Kombucha is an acquired taste. As you may know, it’s really not everybody’s cup of tea. But its enjoying quite a moment. We see it in a whole range of drinks these days, in supermarkets and the healthier sorts of cafes. It even has its own extremely popular hashtag on Instagram, highlighting this fizzy, whizzy drink which brings untold good health to our guts. Fermented foods in general are all the rage, from pungent-smelling kimchee pickles or sauerkraut to sourdough bread, which is made from a fermented yeast mother particularly popular in certain hipster bakeries. If it’s fermented, we are told, it’s good for us.
What is slightly less known is that the same heady fermentation of yeast, bacteria and sugar can combine to create a form of textile – one that is inherently sustainable and not just biodegradable but as compostable as your fruit and vegetable peelings. Never mind brew your own beer, if you have a spare bathtub, you can actually brew your own clothes, using a base of tea, yeast, sugar and a type of vinegar which, in a short time will begin to ferment and grow a think ‘scoby’ layer which, after about two weeks is substantial enough to be removed from the bath and dried out so that the moisture evaporates, leaving behind a leather like material which can be sewn, dyed (it takes dye like natural indigo very easily, a matter of a single dip to achieve a beautiful dark blue) and fashioned into an item of clothing.
It’s not quite as crazy as it seems. The pioneering British textile designer Suzanne Lee has been experimenting with growing kombucha-based textiles for years. She’s grown ‘leather’ biker jackets, delicate little waistcoats with frilly sleeves, and seamless dresses made by shaping the material around a mould and as it dries, it takes on the same form. The biggest challenge is that it is not water proof, and will dissolve not so much as if you wear it in the rain, but even if it comes in contact with sweat. But even that is an interesting concept, brining into question our relationship with fast fashion – these could be clothes that might be worn a few times and then used to fertilise the garden and even grow your own vegetables.
Lee’s experiments take the idea of haute couture to a whole new dimension, with the potential to mould clothes to the body, literally like a second skin. In 2003, Lee, who was a researcher at Central Saint Martins in London, coined the phrase “biocouture” and in 2012, she set up her consultancy, also called Biocouture, with a view to advising brands and bringing her experiments to the mainstream fashion and textiles industry.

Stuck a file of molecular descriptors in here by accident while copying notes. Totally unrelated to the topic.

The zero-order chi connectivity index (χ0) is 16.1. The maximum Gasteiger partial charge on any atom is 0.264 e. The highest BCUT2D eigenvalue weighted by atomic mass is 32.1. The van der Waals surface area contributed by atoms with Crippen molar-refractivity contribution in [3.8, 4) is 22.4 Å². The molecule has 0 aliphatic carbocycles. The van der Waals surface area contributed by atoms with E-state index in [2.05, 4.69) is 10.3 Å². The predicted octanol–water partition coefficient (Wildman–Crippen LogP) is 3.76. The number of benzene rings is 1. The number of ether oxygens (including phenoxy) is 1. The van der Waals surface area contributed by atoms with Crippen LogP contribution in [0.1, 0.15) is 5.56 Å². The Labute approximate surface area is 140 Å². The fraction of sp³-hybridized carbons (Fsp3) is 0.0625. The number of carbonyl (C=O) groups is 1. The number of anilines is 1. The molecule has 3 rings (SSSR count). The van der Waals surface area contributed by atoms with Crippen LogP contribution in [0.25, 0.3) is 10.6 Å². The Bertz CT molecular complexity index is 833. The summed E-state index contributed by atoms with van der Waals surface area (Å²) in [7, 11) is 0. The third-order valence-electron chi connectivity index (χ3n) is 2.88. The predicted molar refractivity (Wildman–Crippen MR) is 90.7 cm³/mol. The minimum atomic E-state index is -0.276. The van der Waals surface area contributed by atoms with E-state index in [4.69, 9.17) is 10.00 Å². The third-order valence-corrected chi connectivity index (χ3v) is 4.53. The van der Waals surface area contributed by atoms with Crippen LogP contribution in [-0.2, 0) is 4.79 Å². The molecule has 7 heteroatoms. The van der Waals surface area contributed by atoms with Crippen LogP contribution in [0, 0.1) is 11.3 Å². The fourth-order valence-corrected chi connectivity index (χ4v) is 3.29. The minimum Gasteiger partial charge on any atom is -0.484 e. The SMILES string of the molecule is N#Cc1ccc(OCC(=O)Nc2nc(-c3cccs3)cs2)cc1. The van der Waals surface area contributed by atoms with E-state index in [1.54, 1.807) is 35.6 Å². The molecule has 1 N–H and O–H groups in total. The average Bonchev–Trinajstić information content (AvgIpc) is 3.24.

Back in the early 2000s, when the fashion and textile industry wasn’t quite as tuned into the issues around waste, synthetics pollution and the challenges of cotton farming (see my previous posts), Lee’s experiments were seen by many as a little abstract – an academic research project mixing art, textiles and biology. But the possibilities of materials that are grown in a lab (or a bathtub) are now being seen as many in the industry as the future. Lee is now the Chief Creative Officer of a hugely influential and innovative venture-capital financed biotech start up called Modern Meadow, based in New Jersey. There, she is busy working alongside scientists, biologists and technologists on brewing up collagen based textiles that have the potential to change the way clothes are made – moulded, injected and poured rather than stitched – and the way we consume and dispose of our clothes. They created a prototype T-shirt for the last year’s ‘Is Fashion Modern?’ exhibition at New York’s MOMA with blobs black and white ‘leather’. Their work is still in research stage but looks set to be used as an experiment in the luxury fashion sector before it becomes a cost effective material to revolutionise the environmentally disastrous world of single-wear fast fashion.
As well as yeast-based textiles, there are other grow your own options. Tomato and strawberry plants are a useful source of vitamins, but so too, their roots can be grown into intricate patterns reminiscent of lace and paper doilies so you could, in effect, grow your own decorative elements for your kombucha dress. At the Victoria & Albert’s recent Fashioned From Nature exhibition in London there was a beautifully intricate lace dress on display that was grown by the Netherlands-based artist Diana Scherer. Rootbound #2 was an art piece that showed how plant roots can be manipulated to grow into patterns so regular and consistent, they look like as though they have been made by machine. Fascinated by the exposed roots of pot-bound plants, she started to experiment with ways to ‘weave’ the roots as they were growing underground. As well as dresses, she has made carpets and wall hangings, finding ever more intricate and rhythmic ways to train or ‘domesticate’ wild roots into delicate decorative pieces. Like yeast-brewed textiles, the challenge is how durable these grown textiles are. Whether bio-lace makes its way out of the gallery and into our wardrobes remains to be seen.
To see Suzanne Lee talking about her “biocouture” experiments watch her TED Talk, Grow Your Own Clothes